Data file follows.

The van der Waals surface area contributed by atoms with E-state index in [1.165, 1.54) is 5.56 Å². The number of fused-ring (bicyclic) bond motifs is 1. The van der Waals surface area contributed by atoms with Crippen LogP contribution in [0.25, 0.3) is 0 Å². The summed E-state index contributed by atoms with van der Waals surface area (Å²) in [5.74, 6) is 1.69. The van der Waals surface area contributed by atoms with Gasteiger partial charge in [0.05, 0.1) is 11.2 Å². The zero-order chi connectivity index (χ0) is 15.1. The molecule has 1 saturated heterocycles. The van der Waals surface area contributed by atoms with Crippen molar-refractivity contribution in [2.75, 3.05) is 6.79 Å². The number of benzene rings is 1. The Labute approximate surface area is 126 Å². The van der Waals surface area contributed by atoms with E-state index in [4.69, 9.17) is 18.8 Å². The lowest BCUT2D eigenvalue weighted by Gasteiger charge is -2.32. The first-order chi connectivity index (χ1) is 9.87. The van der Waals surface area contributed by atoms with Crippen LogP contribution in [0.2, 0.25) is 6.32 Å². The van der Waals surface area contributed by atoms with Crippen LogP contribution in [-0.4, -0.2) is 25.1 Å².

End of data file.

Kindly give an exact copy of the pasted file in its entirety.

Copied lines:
The van der Waals surface area contributed by atoms with E-state index in [1.165, 1.54) is 5.56 Å². The number of fused-ring (bicyclic) bond motifs is 1. The van der Waals surface area contributed by atoms with Crippen LogP contribution in [0.25, 0.3) is 0 Å². The summed E-state index contributed by atoms with van der Waals surface area (Å²) in [5.74, 6) is 1.69. The van der Waals surface area contributed by atoms with Gasteiger partial charge in [0.05, 0.1) is 11.2 Å². The zero-order chi connectivity index (χ0) is 15.1. The molecule has 1 saturated heterocycles. The van der Waals surface area contributed by atoms with Crippen molar-refractivity contribution in [2.75, 3.05) is 6.79 Å². The number of benzene rings is 1. The Labute approximate surface area is 126 Å². The van der Waals surface area contributed by atoms with E-state index in [4.69, 9.17) is 18.8 Å². The lowest BCUT2D eigenvalue weighted by Gasteiger charge is -2.32. The first-order chi connectivity index (χ1) is 9.87. The van der Waals surface area contributed by atoms with Crippen LogP contribution in [0.2, 0.25) is 6.32 Å². The van der Waals surface area contributed by atoms with Crippen LogP contribution in [-0.4, -0.2) is 25.1 Å².